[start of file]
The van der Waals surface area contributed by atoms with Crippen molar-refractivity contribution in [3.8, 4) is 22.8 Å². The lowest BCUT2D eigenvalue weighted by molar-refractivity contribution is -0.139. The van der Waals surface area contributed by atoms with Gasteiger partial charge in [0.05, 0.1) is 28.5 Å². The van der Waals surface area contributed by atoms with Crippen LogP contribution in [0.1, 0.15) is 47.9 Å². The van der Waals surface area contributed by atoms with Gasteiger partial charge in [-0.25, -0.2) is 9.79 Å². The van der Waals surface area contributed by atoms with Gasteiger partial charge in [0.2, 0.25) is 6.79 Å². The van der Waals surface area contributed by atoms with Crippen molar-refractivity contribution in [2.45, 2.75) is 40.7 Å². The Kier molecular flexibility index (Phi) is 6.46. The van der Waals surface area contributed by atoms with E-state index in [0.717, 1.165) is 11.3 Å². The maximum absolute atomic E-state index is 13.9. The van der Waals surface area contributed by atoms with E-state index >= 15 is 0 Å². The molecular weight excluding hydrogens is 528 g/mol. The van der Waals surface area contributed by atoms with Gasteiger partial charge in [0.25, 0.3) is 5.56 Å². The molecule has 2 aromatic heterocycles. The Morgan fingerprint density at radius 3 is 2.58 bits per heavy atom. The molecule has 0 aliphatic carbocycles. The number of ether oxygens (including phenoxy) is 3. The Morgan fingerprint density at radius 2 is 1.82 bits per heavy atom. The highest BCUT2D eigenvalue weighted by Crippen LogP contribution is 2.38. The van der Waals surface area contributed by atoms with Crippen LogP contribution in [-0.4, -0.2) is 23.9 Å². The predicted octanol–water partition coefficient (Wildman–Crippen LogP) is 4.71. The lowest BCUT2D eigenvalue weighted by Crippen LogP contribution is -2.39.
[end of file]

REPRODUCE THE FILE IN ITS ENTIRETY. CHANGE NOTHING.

The van der Waals surface area contributed by atoms with Crippen molar-refractivity contribution in [3.8, 4) is 22.8 Å². The lowest BCUT2D eigenvalue weighted by molar-refractivity contribution is -0.139. The van der Waals surface area contributed by atoms with Gasteiger partial charge in [0.05, 0.1) is 28.5 Å². The van der Waals surface area contributed by atoms with Crippen LogP contribution in [0.1, 0.15) is 47.9 Å². The van der Waals surface area contributed by atoms with Gasteiger partial charge in [-0.25, -0.2) is 9.79 Å². The van der Waals surface area contributed by atoms with Gasteiger partial charge in [0.2, 0.25) is 6.79 Å². The van der Waals surface area contributed by atoms with Crippen molar-refractivity contribution in [2.45, 2.75) is 40.7 Å². The Kier molecular flexibility index (Phi) is 6.46. The van der Waals surface area contributed by atoms with E-state index in [0.717, 1.165) is 11.3 Å². The maximum absolute atomic E-state index is 13.9. The van der Waals surface area contributed by atoms with E-state index >= 15 is 0 Å². The molecular weight excluding hydrogens is 528 g/mol. The van der Waals surface area contributed by atoms with Gasteiger partial charge in [0.25, 0.3) is 5.56 Å². The molecule has 2 aromatic heterocycles. The Morgan fingerprint density at radius 3 is 2.58 bits per heavy atom. The molecule has 0 aliphatic carbocycles. The number of ether oxygens (including phenoxy) is 3. The Morgan fingerprint density at radius 2 is 1.82 bits per heavy atom. The highest BCUT2D eigenvalue weighted by Crippen LogP contribution is 2.38. The van der Waals surface area contributed by atoms with Crippen LogP contribution in [-0.4, -0.2) is 23.9 Å². The predicted octanol–water partition coefficient (Wildman–Crippen LogP) is 4.71. The lowest BCUT2D eigenvalue weighted by Crippen LogP contribution is -2.39.